Canelo Alvarez, still just 25 years of age, has become one of boxing's biggest stars over the last five years, ever since he made his U.S. TV debut in the Mayweather-Mosley co-feature in May 2010.
That night, Canelo turned some heads as a 19-year-old prospect, beating down veteran Jose Miguel Cotto, the older brother of the man he'll face next Saturday night, Miguel Cotto. Alvarez has had one fight bigger than this one, and it resulted in his only loss, a September 2013 outclassing at the hands of Floyd Mayweather.
For Canelo, this fight with Cotto is important. A win will put him in line to become the next big star in the sport, following in the footsteps of Mayweather and Manny Pacquiao, two fighters with wins over Cotto in their careers. A loss could have some wondering if Canelo is "merely" a good and popular fighter, rather than one who can be an era-defining star.
Here are my picks for Alvarez's five biggest wins to date.
5. Alfredo Angulo (2014-03-08)
Right away, with Angulo in the fifth spot, it becomes clear that Alvarez doesn't have a lot of really big wins, or at least not wins over serious contenders. Angulo, a rugged brawler with one speed, was pretty much tailor made for Alvarez to look good after Canelo was outclassed by Floyd Mayweather in September 2013, and he filled his role as a punching bag, giving some spark back to the perception of Alvarez as an action fighter or knockout puncher. After nine rounds and an additional 47 seconds, referee Tony Weeks finally saw enough, ending the mismatch to the protests of the durable and proud Angulo, doing his job and saving a tough fighter from himself. Angulo was a carefully selected opponent meant to rehab Canelo and give him his confidence back, and it worked.
4. James Kirkland (2015-05-09)
Hey! Pretty similar to the Angulo fight, really, except Canelo didn't really need rehabbing this time around. But it was his first fight in 10 months, easily the longest break of his pro career, and it was his homecoming fight at HBO after a stint with Showtime from 2012-14.
Kirkland, like Angulo, was an opponent who presented danger only if Canelo did something silly, and Canelo is not a dumb fighter. If anything, he's far more calculated and measured than he is any sort of action star, but like Angulo, Kirkland has the sort of fearless, face-first style that makes Canelo's precise counter punching look truly devastating. Alvarez isn't much of a bull, but he's a terrific young matador, and he savagely beat Kirkland down inside of three rounds at Minute Maid Park in Houston.
3. Shane Mosley (2012-05-05)
Going in, I felt that Mosley was a shot fighter and that Canelo would make him look like a shot fighter. Mosley was, and Canelo did. But even past his best and considering that he was never exactly known as a cerebral fighter, Mosley has far better ring IQ and skills than guys like Angulo, Kirkland, or others I could have subbed in instead. When you consider that leading up to this fight, Canelo had been given fights with Alfonso Gomez and Kermit Cintron, with Ryan Rhodes as probably his career-best win to date, you see why Mosley probably ranks here, even at 40 and having looked lousy in his previous two fights.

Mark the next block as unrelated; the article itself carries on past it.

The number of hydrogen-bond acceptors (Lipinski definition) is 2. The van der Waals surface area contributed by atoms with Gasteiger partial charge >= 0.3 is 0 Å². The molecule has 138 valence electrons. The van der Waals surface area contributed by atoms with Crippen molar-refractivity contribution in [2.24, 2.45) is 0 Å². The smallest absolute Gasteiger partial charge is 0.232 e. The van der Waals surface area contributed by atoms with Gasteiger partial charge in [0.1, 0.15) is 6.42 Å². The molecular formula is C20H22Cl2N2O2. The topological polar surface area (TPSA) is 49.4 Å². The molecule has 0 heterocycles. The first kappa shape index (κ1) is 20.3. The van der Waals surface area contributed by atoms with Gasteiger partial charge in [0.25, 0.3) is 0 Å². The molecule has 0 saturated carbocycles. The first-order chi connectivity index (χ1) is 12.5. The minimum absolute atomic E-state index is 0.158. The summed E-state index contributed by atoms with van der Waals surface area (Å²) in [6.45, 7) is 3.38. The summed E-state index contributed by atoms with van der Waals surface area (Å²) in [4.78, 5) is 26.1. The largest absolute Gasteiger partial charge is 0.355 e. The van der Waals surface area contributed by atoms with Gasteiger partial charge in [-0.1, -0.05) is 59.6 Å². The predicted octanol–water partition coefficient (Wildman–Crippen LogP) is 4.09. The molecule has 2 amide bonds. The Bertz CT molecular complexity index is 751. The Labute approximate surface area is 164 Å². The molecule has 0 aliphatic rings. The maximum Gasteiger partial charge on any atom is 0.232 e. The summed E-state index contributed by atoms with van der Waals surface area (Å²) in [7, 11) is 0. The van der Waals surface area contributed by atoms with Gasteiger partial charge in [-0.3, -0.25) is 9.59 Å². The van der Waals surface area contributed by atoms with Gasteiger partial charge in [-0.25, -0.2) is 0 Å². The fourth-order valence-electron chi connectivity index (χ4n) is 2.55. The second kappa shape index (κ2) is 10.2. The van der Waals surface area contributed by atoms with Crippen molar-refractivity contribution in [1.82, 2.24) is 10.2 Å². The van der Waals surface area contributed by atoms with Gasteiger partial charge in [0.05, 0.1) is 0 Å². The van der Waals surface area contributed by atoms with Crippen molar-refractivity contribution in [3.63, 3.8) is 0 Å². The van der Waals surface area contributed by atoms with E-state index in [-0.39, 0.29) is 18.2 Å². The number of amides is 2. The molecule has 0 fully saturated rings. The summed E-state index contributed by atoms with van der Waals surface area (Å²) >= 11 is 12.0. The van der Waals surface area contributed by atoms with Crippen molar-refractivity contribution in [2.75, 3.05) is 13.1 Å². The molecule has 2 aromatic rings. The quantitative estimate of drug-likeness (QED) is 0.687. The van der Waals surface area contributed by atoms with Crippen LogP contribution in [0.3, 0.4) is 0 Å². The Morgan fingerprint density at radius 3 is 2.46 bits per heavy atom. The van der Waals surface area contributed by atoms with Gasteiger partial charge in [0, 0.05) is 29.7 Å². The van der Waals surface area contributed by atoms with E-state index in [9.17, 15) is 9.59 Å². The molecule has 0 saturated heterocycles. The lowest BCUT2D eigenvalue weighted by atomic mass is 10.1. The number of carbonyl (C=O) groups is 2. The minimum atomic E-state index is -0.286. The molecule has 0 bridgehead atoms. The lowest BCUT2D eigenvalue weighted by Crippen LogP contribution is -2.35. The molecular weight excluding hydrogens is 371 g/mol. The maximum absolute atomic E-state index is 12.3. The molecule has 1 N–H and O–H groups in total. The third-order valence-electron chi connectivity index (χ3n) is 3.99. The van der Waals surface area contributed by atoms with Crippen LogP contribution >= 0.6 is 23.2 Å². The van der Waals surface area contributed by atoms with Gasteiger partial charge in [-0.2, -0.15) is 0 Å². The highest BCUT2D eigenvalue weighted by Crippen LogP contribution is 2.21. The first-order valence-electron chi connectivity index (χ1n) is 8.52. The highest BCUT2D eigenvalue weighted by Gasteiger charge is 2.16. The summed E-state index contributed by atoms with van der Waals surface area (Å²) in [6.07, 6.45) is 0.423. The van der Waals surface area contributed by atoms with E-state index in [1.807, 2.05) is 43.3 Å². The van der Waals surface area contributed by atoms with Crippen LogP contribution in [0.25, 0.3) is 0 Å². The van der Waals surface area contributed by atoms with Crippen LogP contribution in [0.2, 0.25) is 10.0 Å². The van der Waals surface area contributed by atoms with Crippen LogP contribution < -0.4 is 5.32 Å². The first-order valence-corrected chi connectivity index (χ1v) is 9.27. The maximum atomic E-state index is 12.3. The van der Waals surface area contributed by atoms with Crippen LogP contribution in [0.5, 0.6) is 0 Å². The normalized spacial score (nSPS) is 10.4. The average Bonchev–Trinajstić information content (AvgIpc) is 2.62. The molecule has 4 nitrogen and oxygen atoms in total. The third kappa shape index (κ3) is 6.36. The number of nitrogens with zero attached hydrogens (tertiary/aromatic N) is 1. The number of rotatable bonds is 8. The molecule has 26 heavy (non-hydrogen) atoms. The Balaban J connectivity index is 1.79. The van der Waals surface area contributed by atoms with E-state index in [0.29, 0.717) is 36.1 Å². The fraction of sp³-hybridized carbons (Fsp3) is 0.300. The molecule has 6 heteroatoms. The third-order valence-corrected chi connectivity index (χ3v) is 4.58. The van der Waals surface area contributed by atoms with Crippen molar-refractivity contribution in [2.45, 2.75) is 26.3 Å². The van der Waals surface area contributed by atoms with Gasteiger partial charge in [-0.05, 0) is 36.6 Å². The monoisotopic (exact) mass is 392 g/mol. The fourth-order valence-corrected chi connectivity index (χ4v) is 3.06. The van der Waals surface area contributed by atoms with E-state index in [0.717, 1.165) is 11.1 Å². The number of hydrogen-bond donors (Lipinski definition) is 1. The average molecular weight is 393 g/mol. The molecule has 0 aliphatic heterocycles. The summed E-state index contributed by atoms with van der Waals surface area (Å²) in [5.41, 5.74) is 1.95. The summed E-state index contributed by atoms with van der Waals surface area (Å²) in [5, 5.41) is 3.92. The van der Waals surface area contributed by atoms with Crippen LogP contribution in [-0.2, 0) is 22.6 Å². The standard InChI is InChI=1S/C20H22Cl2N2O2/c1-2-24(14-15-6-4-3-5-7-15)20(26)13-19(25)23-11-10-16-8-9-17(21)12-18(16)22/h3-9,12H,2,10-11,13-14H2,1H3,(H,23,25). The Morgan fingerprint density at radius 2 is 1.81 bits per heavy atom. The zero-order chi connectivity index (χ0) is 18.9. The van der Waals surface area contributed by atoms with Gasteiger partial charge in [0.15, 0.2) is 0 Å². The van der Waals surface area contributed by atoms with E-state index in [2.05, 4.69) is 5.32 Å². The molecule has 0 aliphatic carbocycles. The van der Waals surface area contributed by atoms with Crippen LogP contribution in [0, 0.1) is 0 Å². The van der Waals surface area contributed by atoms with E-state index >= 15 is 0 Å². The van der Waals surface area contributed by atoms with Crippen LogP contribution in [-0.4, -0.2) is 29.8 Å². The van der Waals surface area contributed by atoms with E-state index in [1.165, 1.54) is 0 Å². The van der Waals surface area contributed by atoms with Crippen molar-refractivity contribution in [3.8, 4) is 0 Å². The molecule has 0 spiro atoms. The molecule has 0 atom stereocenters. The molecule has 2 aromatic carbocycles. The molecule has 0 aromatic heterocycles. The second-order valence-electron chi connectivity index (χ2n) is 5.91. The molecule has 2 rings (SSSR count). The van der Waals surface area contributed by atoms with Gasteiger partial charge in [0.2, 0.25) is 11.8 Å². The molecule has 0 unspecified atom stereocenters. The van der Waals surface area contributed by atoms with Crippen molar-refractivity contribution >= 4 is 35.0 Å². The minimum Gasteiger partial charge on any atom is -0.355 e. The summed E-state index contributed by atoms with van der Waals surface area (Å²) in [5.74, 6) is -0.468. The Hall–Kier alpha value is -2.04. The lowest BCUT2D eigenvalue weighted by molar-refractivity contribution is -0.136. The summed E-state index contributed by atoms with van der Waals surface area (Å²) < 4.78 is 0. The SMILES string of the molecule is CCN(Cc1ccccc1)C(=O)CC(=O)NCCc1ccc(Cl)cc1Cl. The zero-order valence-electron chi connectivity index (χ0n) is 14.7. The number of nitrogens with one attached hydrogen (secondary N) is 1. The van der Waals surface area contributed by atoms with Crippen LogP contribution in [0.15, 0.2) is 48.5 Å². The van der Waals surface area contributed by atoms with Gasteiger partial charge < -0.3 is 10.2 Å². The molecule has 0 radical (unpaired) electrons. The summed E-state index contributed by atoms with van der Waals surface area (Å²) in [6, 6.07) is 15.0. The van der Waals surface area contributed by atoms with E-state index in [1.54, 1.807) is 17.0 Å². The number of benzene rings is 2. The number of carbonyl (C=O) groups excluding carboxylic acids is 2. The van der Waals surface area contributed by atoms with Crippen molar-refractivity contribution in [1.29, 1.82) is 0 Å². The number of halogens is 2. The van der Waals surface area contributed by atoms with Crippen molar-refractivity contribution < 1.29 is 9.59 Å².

Alvarez, to his credit, did what he needed to do. For his win over Mosley to look good, he had to dominate. Ideally, he would've been the first man to stop Sugar Shane, but that's a big ask. Canelo took what Mosley gave him, beat him to the punch constantly, and made Shane look like he was boxing underwater for much of the fight.
(Mosley also says he was fighting injured in this bout, for whatever that's worth.)
2. Austin Trout (2013-04-20)
Canelo was slated to face Miguel Cotto in 2013, or at least that was the working hope for Golden Boy, Alvarez, and Showtime. Then Austin Trout messed all that up by beating Cotto convincingly in December 2012. While Richard Schaefer attempted immediately to salvage the idea of Canelo-Cotto, the fire had died, and Alvarez himself demanded that Golden Boy make the fight with Trout, wishing to face the best at 154 that he could.
Alvarez and Trout met at the Alamodome in San Antonio in front of a big ol' crowd of people, and Alvarez won the fight. It wasn't exactly beautiful or thrilling or anything, but he won the fight. Trout himself made no excuses and called Canelo "the better man," so I'm not going to argue, and I thought he'd done plenty enough to win, though it was a competitive bout against a good fighter.
1. Erislandy Lara (2014-07-12)
Similar to the Trout fight we'll get to in a moment, this was a matchup of Canelo against a crafty southpaw boxer, one that not many other fighters were exactly lining up to fight. (In fact, nobody's really lined up to fight Lara since this, either.)
Like the Trout fight, there was some hemming and hawing about the scores, which saw Alvarez take a split decision win on scores of 115-113, 117-111, and 113-115.
Like the Trout fight, I thought this was closely contested with a good amount of swing rounds. Unlike the Trout fight, I had this one for Lara on the night of the fight, 115-113. It was debatable. And if the fight hadn't stunk to high hell, maybe there would've been a rematch. But it did.
The reason I have this one No. 1 is that I think Lara was a better fighter at this point than Trout was when he fought Canelo. Is Cotto in 2015 a better fighter than last year's Lara? Maybe. Maybe not. But this would certainly be Canelo's biggest win to date, and by far his most important. Nothing else on his résumé really compares in that sense.